In an early piece in this book of short, connected stories, Caroline Bock establishes a daughter’s reverence for her father: “let me recall the days when I picked tomatoes beside my Pop, and ate one or two directly from the vine at his direction in his garden under the sun, and I was young, and I was a child loved.”
Bock moves from a child who is loved to child who is sidelined by grief and stress when her mother suffers an aneurysm that leads to institutionalization, leaving behind her children and her floundering husband. In this autobiographical and imaginative book, Bock imbues her parents’ story with compassion, rich detail, and cumulative power.
The forty-seven stories gather around the central narrative of Bock’s parents, though the book also fast forwards to Bock’s adult life and reverses to understand her grandparents. From a misguided and slapdash escape plan to a magical dance, an awkward family dinner to a notion store owned by a grandfather, Bock sketches rich landscapes and fully realized scenes.
While each story can stand on its own, it is when they accrue that the book’s power is fully realized, giving it the depth and detail of a novel. Conscious of her own creative approach, Bock chose a medium that allows for the room to imagine her way into her parents’ lives, thoughts, and emotions. Her father, Pop’s, voice is powerful as he moves from courting to marrying to losing his wife.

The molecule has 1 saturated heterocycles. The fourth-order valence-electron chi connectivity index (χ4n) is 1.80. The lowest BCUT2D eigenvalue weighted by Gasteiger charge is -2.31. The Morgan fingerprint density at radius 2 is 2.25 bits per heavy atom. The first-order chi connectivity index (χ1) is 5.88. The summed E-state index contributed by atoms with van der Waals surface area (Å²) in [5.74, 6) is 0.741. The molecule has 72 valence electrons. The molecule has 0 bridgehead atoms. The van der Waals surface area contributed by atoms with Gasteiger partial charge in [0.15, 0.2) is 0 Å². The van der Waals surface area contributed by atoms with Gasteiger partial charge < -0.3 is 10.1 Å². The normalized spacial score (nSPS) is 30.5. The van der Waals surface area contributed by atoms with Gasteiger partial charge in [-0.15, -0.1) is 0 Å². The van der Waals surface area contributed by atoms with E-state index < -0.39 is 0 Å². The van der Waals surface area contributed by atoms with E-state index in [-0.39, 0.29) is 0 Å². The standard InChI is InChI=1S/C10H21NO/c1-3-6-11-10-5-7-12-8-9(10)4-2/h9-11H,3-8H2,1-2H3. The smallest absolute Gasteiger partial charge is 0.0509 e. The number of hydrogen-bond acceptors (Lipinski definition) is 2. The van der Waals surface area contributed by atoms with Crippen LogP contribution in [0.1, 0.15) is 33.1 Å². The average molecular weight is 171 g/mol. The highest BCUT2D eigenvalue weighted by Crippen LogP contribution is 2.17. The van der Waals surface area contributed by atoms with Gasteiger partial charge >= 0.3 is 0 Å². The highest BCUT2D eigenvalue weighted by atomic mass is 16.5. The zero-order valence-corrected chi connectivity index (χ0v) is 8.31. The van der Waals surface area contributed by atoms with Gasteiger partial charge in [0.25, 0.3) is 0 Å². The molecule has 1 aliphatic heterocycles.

The stories range from near prose poems and flash fiction to longer, more traditional short story forms. Bock uses the varying lengths to create a rhythm in the reading, with the short punch of “The Understanding” moving into the longer, cinematic “The Day After the Dance.” Experimental and genre-bending, these stories bring together the introspection of memoir with the imaginative detail and potential of fiction.
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